We recently agonized over the burning of a building most of us never have and never will see, yet we felt the sorrowful loss of something grounding and foundational to our humanity.  Notre Dame is a true institution, a reflection of our desire for meaning and order, a symbol of the permanent and the trustworthy.

We have such a foundational entity in our American culture – our Constitution.  And it is burning.  The flames consuming it, however, don’t have that immediate flash that compels our attention and thus it is possible, unlike with Notre Dame, that we cannot stop its demise in time.

Our Constitution has persisted because, until now, no one has freely torched it, this largely because the Constitution itself institutionalizes restraint.   By design, the branches of Presidency, Congress, and Courts all are to serve as correctives to the others.  The inflammatory fuel however is raw power that has doused one branch, and the match in the President’s hand is an emasculated Congress and a Court picked for its preference for the autocratic strength of the Presidency.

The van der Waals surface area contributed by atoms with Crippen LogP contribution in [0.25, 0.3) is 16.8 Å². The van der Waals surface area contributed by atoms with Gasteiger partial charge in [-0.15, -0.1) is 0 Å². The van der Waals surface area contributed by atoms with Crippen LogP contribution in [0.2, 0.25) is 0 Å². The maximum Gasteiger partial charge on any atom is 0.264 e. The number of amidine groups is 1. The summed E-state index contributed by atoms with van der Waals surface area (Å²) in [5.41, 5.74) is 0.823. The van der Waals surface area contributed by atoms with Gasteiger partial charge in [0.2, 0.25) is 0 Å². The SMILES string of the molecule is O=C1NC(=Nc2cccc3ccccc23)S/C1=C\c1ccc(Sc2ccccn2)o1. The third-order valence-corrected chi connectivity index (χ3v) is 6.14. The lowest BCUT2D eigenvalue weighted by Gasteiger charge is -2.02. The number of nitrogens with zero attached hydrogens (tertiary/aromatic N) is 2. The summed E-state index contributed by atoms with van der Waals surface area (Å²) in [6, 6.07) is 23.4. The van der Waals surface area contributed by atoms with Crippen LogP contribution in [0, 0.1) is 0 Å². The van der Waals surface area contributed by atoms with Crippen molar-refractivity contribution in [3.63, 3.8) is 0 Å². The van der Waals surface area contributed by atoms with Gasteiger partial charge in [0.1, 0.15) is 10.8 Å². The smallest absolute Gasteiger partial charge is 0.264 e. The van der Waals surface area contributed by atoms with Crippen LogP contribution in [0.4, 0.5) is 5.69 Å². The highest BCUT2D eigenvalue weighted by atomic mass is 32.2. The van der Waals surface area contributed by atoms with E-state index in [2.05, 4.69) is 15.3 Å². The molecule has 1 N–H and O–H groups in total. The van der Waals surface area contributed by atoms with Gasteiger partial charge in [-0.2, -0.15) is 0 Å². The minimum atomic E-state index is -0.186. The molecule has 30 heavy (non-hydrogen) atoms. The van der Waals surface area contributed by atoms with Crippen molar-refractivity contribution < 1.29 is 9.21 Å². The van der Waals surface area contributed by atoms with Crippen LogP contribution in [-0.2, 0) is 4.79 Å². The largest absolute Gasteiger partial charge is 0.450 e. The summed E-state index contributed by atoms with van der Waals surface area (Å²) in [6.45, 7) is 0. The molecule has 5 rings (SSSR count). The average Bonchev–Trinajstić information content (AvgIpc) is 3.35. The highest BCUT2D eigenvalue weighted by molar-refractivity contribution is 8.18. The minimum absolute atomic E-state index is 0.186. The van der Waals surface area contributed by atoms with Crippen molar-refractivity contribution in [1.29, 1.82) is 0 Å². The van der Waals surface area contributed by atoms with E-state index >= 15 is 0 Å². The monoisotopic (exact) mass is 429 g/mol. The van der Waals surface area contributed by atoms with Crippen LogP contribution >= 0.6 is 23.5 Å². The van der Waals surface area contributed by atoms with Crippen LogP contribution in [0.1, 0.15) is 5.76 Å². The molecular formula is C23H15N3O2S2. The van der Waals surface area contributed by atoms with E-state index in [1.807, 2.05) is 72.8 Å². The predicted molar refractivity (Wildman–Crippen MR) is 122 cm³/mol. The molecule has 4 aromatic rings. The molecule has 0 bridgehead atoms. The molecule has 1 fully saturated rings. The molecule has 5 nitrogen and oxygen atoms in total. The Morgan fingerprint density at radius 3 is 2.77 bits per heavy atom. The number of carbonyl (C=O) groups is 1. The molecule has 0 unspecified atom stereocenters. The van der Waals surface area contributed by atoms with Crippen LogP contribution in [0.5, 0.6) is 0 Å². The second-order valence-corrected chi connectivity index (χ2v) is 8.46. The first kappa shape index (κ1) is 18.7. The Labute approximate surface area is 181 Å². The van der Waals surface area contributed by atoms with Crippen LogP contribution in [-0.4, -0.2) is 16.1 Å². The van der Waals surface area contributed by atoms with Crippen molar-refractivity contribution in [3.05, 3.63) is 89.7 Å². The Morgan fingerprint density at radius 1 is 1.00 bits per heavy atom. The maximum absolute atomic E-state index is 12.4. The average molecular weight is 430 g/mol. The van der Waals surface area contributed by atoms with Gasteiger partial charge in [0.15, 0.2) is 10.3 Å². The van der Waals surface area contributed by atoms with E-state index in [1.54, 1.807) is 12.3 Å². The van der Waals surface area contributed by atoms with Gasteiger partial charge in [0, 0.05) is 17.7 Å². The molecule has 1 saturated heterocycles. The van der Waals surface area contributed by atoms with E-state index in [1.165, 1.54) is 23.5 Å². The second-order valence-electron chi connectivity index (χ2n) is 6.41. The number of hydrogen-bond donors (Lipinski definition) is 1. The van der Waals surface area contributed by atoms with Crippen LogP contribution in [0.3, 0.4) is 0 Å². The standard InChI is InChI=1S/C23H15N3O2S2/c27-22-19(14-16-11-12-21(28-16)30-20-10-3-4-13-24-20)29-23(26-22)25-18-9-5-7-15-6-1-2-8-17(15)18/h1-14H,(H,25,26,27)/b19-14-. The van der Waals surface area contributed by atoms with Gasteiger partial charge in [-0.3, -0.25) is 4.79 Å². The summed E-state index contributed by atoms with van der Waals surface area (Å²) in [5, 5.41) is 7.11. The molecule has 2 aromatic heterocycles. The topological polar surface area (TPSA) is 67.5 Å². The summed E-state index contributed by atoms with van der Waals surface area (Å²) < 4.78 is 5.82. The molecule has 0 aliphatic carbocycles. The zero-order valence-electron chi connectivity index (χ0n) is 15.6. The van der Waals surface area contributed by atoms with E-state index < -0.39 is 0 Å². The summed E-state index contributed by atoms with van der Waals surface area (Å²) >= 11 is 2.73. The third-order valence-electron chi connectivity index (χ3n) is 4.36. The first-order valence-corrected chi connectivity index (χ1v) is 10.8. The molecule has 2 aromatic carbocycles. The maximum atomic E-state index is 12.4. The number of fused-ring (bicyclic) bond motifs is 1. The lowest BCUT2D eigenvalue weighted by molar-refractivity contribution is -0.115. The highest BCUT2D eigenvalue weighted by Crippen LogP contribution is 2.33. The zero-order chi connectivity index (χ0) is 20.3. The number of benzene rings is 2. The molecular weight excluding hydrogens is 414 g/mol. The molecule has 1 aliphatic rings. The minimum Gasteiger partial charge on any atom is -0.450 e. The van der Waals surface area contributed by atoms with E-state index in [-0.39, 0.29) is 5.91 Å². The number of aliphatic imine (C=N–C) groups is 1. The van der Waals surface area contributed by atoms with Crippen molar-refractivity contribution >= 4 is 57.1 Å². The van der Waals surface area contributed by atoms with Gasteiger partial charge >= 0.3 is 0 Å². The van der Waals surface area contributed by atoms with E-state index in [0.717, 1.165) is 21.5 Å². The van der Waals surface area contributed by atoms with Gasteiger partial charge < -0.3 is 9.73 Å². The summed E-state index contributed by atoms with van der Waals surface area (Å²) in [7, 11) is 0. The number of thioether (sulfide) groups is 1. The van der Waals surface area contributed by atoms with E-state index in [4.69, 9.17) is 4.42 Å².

The result has been for one man to decide that the rule of law is according to his personal rule book; that courts holding to precedent are to be dismissed as biased against him; that civil liberties like the basic right to vote are suppressible; that our role among nations is a monetary rather than an ethical and leadership issue; that the free press is to be a mouthpiece for the Presidency or is to be scourged as false; that we are suddenly no longer a nation of immigrants.

I listened this week to an Oxford style debate on NPR between two teams of nationally known Republicans over the issue of whether Trump should be re-elected.  The “should re-elect” Republican debaters said that Trump owns the Party given the definiteness of his decision making and the belief that no other Republican can beat him.  The “should not re-elect” Republican debaters pointed out that policies come and go, but it is principles that last; that this administration is changing American principles in such damaging ways that Republican values are losing their place among that which counts as the institutionally sacred.  Republicans, they said, are exchanging their future for here-and-now gains.

Of note, the audience sided with the “should not re-elect” Republican argument 81% to 16%.  Firemen?

Cathy Gregory,

Stephenville